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How Radical of an Ad Change is Fox Suggesting? A Look at the Numbers

At the Upfronts (and on prior media tours), Fox Network Group new ad chief Joe Marchese made the pledge to radically change advertising including this bombshell that Fox Networks Will No Longer Run “Standard” Commercials in VOD, Digital (via Variety).

The fine print is that the change in inventory will be on FX and (maybe FXX) to start. So how big of a shift is that? iSpot.tv (which tracks TV ads 24/7 across linear, VOD, OTT and time-shifted from a panel of 10 million connected TVs) shows that live, same-day linear impressions accounted for 95.8% of advertising impressions. And FXX is much the same, with 94% of ad impressions coming live or same-day. But the remaining balance amounts to substantive numbers — FXX generated more than 384.8 million VOD TV ad impressions and 356 million on FX, respectively.

In the same range, 93.7% of total traditional ad loads on Fox Network. That’s because Fox’s primary network impressions are generated on a glut of sports programming; NASCAR, the Super Bowl, NFL Playoffs. But that’s still a large number of VOD/OTT that iSpot mapped to FOX is 1.2 Billion TV ad impressions as of last week.

When you look at non-sports shows, the picture changes more significantly. Perhaps the most compelling example of how binge-watching is driving network decisions — Anger Management over-indexes with 62.7% of ad viewing coming live or same day. It’s Always Sunny in Philadelphia gets 85% of traditional ads live or same-day. And Fox’s Lethal Weapon, which is best at keeping advertisers tuned in on Fox (93% view rate), sits at 81% for that same measure.

Marchese makes a more interesting case against YouTube and Facebook, and the paltry seconds — that can be dramatically underlined and supported by the TV device impression counts. Fox network has racked up more than 37 billion TV ad impressions this year, FX, 24 billion; FXX chipped in another 9 billion. When you consider the average ad completion rate of 85% (and all those that tuned in and skipped) for your average 30-second ad, well, you probably don’t have to get out the calculator to realize just how much, in the way of viewer seconds, is being delivered.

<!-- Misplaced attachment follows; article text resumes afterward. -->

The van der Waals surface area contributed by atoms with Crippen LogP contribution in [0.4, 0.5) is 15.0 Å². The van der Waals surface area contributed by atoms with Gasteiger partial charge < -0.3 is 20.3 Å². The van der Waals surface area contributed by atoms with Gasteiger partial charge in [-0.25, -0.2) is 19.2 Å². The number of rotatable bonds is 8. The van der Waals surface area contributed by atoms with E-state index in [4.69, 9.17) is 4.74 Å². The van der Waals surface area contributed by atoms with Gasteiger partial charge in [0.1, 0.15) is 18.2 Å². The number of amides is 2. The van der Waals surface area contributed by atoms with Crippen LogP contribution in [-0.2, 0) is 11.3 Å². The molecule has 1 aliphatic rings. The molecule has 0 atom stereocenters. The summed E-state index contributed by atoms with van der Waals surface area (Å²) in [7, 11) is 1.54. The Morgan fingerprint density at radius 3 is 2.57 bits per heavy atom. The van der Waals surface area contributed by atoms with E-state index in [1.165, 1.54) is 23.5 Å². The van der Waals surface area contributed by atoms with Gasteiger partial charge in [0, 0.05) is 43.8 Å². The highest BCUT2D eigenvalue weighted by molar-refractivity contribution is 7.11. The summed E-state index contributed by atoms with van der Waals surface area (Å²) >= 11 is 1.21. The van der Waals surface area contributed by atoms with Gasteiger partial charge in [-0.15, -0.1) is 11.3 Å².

Let’s not jump all-in on the TV is way better than digital bandwagon though, because if social and digital really wasn’t impactful, people wouldn’t be stuck on their phones while walking down the street. That kind of attention is valuable, even if for a short burst and especially if it’s in the context of branded entertainment. But in looking at the Fox insights, one other thing jumps out at me — and perhaps nails why a relatively young and super-savvy Marchese would be speaking of the advertising in seconds and deriding disruptive advertising.

Take, for instance, the scripted show with the best average view rate and a sizable platform-shifted audience, Lethal Weapon; 72% of the audience is over 35.

And yet, Always Sunny

Seems like this move is being made with very careful consideration by Marchese and Fox after all